I really enjoy almost every single client I work with. of course, there’s concepts you might not be too stoked on, but you have to make the best of it, and you’ll at least gain something out of it. The worst experiences would have to be when there’s a massive lack of communication, waiting on payments from certain labels for weeks at a time, or just having to tamper with a design over and over to make the client happy, it just ruins the process of creating the actual art. It doesn’t happen very often though, which is good.
What was the best advice you’ve ever received but may not have listened to the first time out?
Something my mom would tell me when I’d draw something, and completley hate it. She would say “you might look at that and think it’s crappy, but in someone elses eyes, it might be beautiful” which is actually true. I’ve done paintings and looked at them and thought “wow, this is shit” but then a friend would come over, and fall in love with it. You never know.
What’s your vital daily ritual?
I wake up, maybe a bike ride, usually get food, then check emails and start sketching. Sometimes coffee and a redbull fits in there somewhere too. My schedule fluctuates so much. Being my own boss is great though. I pretty much make my own hours. It’s all about finding the balance between personal life and work.
What’s currently sitting in your mp3 / CD player / turntable?
I’ve been listening to alot of music by a band called Clinging To The Trees of A Forest Fire. I’m an avid music fan, so instead of lisiting every band because there’s about a million, I’d say just check out my last fm page @ http://www.last.fm/user/aaroncrawford
What’s hanging on your walls and what is your favorite piece of art that you own (not created by you)?
I recently bought an American Psycho print by an artist named Erik Jones. His work is beautiful and dark at the same time. Besides that, some random movie posters, and some creepy little characters my friend Tena painted. Besides that, just pictures of stuff that inspires me. Random cut outs from Fangoria and Rue-Morgue, and whatever else I find to be cool or fun.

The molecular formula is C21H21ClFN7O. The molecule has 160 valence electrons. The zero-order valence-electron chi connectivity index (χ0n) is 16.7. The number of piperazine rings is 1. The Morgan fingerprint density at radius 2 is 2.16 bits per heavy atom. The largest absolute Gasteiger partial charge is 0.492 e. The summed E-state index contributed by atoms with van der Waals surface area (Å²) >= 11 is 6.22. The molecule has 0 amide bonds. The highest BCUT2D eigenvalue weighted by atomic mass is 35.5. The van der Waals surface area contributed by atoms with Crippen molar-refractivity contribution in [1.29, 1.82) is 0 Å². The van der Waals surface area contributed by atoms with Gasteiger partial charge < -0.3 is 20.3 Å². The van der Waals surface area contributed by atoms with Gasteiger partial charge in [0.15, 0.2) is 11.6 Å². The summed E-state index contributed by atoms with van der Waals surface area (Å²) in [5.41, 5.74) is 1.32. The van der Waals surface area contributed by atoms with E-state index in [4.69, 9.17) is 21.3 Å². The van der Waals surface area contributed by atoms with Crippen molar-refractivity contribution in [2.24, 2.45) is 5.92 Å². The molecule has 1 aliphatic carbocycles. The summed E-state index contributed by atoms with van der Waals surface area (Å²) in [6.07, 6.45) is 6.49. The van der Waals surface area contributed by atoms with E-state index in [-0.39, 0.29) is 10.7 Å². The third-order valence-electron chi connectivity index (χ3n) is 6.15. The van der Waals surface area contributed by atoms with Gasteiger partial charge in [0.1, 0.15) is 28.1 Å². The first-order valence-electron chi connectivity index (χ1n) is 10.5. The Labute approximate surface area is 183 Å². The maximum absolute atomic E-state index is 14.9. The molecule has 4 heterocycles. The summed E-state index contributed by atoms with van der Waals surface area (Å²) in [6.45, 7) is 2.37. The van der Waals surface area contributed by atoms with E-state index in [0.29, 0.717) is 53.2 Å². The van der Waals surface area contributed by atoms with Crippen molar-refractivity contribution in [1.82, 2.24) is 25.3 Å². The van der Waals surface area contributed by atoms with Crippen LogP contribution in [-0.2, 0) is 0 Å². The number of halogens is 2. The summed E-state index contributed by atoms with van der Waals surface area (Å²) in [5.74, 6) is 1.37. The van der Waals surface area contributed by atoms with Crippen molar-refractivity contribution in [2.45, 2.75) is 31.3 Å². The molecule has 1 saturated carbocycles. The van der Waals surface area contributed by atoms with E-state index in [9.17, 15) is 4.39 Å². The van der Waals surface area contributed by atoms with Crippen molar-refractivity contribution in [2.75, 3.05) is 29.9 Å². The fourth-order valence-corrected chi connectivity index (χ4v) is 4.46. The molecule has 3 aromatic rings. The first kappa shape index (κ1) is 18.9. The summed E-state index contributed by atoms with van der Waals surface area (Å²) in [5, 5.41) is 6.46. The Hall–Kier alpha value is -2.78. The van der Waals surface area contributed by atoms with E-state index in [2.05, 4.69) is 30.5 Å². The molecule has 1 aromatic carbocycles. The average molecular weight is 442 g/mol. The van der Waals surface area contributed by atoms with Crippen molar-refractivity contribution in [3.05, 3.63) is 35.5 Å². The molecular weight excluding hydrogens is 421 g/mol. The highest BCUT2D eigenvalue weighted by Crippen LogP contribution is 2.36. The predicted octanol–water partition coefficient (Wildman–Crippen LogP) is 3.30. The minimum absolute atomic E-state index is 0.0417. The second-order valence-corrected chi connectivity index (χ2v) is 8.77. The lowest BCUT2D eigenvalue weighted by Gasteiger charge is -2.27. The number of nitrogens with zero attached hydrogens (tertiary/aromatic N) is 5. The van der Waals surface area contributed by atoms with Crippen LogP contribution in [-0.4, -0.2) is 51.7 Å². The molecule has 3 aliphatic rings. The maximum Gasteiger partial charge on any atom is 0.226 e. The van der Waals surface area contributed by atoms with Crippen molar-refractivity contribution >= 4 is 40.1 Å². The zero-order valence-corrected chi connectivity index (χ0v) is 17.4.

What’s the last novel you read and last movie that you saw that you’d recommend? Which movies and books do you always return to?
I don’t read as much as I’d like to, but the last thing I read was Haunted by Chuck P. The story “GUTS” blew my mind. As for movies, I always end up returning to classics like Dawn of The Dead, Friday the 13th, Halloween, etc. I just went back and re-watched Planet Terror and Death Proof, and I can’t stress enough how much of a genius Tarantino is. I really love most of the stuff Eli Roth does as well.
Current and upcoming projects?
Where to start… hm. I’m working on a ton of new shirts for KITTIE, some shirts for WRETCHED, cd art for an upcoming full length for WITHIN THE RUINS ,and a limited edition print release collaboration type thing (that was a mouthful) with artist Scott Saw that’s going to be released in July at Comic Con! I also have a new urban art project called “THE BOX MONSTERS” that me and my friend (and rad artist) Brian Mcgrath started, where we hide little box monsters around different cities, and photo document them. Just taking another persons trash, and making something creepy and silly out of it. (Follow us on twitter: @theboxmonsters ) We’re also launching something in July, but I don’t want to sound cliché’ and say it’s a “clothing line” cause everyone seems to have those nowadays, but you MIGHT be able to wear it, If it turns out the way we plan. It’ll be fun! Just trying to stay busy. 🙂
What would you tell an aspiring artist who is working his ass off but still needs and wants to break through to the next level?
Just keep working at whatever you are doing, even if it gets frustrating, and most importantly, have fun with it. There will be times where you feel like everything you make is utter shit, but you have to just work through that, and not give up. Keep creating, no matter what medium or type of art you are doing. I’m terrible at giving advice. I hope that was ok.
What’s been the most effective means of marketing yourself both online and off?
The online revolution has been insane. Between the use of facebook, myspace, Twitter, and blogs, you’re able to now reach all around the world, and it’s giving artists a means of exposure that they never had before. I’m a HUGE fan of twitter, and I think it’s one of the best social networking sites to be in existence at the moment. It’s simple, and allows updates directly from the person’s mouth. (or finger tips I guess). It allows you to connect with some of the people that inspire you, and see into their lives like never before. As creepy as that sounds, it’s a great tool in promoting yourself as a brand / artist.